Shapley, Harlow


Shapley, Harlow
born Nov. 2, 1885, Nashville, Mo., U.S.
died Oct. 20, 1972, Boulder, Colo.

U.S. astronomer.

In 1911 he began a determination of the dimensions of the components of numerous binary stars from measurements of their light variation when they eclipse one another; he also proposed (correctly) that Cepheid variables are pulsating variable stars, not eclipsing binaries (see eclipsing variable star). In 1914 he joined the staff of Mount Wilson Observatory. His study of the distribution of globular clusters in the Milky Way Galaxy led him to deduce that the Sun, previously thought to lie near the centre of the Galaxy, was 50,000 light-years from the centre (now estimated at about 27,000), leading to the first realistic estimate of the Galaxy's size. Shapley also studied neighbouring galaxies, especially the Magellanic Clouds, and found that galaxies tend to occur in clusters.

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▪ American astronomer
born Nov. 2, 1885, Nashville, Mo., U.S.
died Oct. 20, 1972, Boulder, Colo.

      American astronomer who deduced that the Sun lies near the central plane of the Galaxy some 30,000 light-years away from the centre.

      In 1911 Shapley, working with results given by Henry N. Russell, began finding the dimensions of stars in a number of binary systems from measurements of their light variation when they eclipse one another. These methods remained the standard procedure for more than 30 years. Shapley also showed that Cepheid variables (Cepheid variable) cannot be star pairs that eclipse each other. He was the first to propose that they are pulsating stars.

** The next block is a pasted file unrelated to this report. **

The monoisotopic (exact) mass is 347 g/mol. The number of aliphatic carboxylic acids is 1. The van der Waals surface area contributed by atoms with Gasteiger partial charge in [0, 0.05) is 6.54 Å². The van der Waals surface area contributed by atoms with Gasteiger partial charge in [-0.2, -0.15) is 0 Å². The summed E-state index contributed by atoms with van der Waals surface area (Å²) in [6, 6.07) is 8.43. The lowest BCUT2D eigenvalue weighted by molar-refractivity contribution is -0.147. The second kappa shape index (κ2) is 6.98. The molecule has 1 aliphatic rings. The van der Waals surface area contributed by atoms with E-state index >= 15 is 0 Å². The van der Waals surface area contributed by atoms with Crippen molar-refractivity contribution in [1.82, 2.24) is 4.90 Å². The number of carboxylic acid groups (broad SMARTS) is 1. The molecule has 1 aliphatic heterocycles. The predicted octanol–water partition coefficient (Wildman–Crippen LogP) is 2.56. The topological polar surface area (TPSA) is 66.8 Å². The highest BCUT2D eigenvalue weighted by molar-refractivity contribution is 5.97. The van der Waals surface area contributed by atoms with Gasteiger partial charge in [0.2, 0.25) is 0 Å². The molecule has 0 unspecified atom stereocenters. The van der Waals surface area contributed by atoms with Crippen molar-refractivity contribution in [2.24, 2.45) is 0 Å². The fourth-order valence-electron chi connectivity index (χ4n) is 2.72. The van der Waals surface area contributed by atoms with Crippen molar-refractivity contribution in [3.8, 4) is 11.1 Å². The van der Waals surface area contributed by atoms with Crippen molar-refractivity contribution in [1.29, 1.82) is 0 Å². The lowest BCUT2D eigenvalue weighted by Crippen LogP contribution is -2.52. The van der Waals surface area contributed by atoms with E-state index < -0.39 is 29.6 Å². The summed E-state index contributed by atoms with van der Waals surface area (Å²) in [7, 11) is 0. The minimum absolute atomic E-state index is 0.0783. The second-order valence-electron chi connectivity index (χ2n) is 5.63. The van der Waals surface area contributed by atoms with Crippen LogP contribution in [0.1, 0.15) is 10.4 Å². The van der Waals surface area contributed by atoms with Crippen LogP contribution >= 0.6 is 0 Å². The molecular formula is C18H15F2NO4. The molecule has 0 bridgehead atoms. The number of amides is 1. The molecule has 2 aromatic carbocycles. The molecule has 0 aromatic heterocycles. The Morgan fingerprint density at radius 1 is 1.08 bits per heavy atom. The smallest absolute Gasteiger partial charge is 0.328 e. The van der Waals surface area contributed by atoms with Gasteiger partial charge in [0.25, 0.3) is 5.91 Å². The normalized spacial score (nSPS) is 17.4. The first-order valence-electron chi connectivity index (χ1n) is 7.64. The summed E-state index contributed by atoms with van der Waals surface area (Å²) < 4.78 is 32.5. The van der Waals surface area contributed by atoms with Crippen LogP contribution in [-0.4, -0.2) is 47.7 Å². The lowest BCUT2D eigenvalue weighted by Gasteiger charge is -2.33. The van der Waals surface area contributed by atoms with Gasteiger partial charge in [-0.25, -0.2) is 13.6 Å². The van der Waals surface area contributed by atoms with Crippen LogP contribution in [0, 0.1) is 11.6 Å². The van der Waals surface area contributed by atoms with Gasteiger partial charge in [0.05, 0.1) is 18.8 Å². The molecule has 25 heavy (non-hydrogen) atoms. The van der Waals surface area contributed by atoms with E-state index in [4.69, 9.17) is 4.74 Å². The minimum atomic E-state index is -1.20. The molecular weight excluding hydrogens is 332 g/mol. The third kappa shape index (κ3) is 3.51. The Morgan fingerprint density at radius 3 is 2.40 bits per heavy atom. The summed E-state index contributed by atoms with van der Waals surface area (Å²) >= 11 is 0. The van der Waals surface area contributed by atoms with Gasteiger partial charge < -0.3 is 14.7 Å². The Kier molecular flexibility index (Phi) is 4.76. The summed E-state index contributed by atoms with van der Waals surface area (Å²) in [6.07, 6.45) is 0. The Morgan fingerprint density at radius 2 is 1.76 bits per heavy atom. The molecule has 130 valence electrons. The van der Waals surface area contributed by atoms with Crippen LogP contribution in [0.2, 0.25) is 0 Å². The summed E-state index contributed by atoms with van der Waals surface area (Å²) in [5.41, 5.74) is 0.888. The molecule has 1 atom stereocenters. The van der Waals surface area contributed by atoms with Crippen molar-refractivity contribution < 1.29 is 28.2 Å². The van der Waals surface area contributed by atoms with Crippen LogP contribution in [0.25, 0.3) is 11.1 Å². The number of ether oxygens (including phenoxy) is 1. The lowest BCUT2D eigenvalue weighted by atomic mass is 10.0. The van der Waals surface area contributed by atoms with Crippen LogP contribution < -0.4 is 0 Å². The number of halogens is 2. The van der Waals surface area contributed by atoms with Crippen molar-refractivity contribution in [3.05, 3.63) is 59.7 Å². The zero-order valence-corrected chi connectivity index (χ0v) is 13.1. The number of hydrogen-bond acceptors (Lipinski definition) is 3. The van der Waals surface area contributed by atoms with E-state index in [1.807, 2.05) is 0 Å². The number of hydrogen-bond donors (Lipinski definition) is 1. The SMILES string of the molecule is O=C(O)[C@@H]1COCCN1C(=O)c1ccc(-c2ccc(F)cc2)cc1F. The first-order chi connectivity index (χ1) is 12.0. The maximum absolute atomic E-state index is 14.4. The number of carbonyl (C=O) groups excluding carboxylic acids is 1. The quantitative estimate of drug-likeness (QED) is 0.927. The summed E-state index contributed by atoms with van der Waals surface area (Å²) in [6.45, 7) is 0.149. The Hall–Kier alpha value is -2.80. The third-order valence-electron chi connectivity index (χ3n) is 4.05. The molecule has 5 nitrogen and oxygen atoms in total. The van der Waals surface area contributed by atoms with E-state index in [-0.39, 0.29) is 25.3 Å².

Shapley joined the staff of the Mount Wilson Observatory, Pasadena, Calif., in 1914. Employing the 1.5-metre (60-inch) reflecting telescope at Mount Wilson, he made a study of the distribution of the globular clusters (globular cluster) in the Galaxy; (Milky Way Galaxy) these clusters are immense, densely packed groups of stars, some containing as many as 1,000,000 members. He found that of the 100 clusters known at the time, one-third lay within the boundary of the constellation Sagittarius. Utilizing the newly developed concept that variable stars accurately reveal their distance by their period of variation and apparent brightness, he found that the clusters were distributed roughly in a sphere whose centre lay in Sagittarius. Since the clusters assumed a spherical arrangement, it was logical to conclude that they would cluster around the centre of the Galaxy; from this conclusion and his other distance data Shapley deduced that the Sun lies at a distance of 50,000 light-years from the centre of the Galaxy; the number was later corrected to 30,000 light-years. Before Shapley, the Sun was believed to lie near the centre of the Galaxy. His work, which led to the first realistic estimate for the actual size of the Galaxy, thus was a milestone in galactic astronomy.

      In addition to his studies of the Galaxy, Shapley studied the neighbouring galaxies, especially the Magellanic Clouds, and found that galaxies tend to occur in clusters, which he called metagalaxies. Shapley became professor of astronomy at Harvard University, later director of Harvard College Observatory (1921–52), and was made director emeritus and Paine Professor of Astronomy at Harvard in 1952. His works include Star Clusters (1930), Flights from Chaos (1930), Galaxies (1943), The Inner Metagalaxy (1957), and Of Stars and Men . . . (1958).

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Universalium. 2010.

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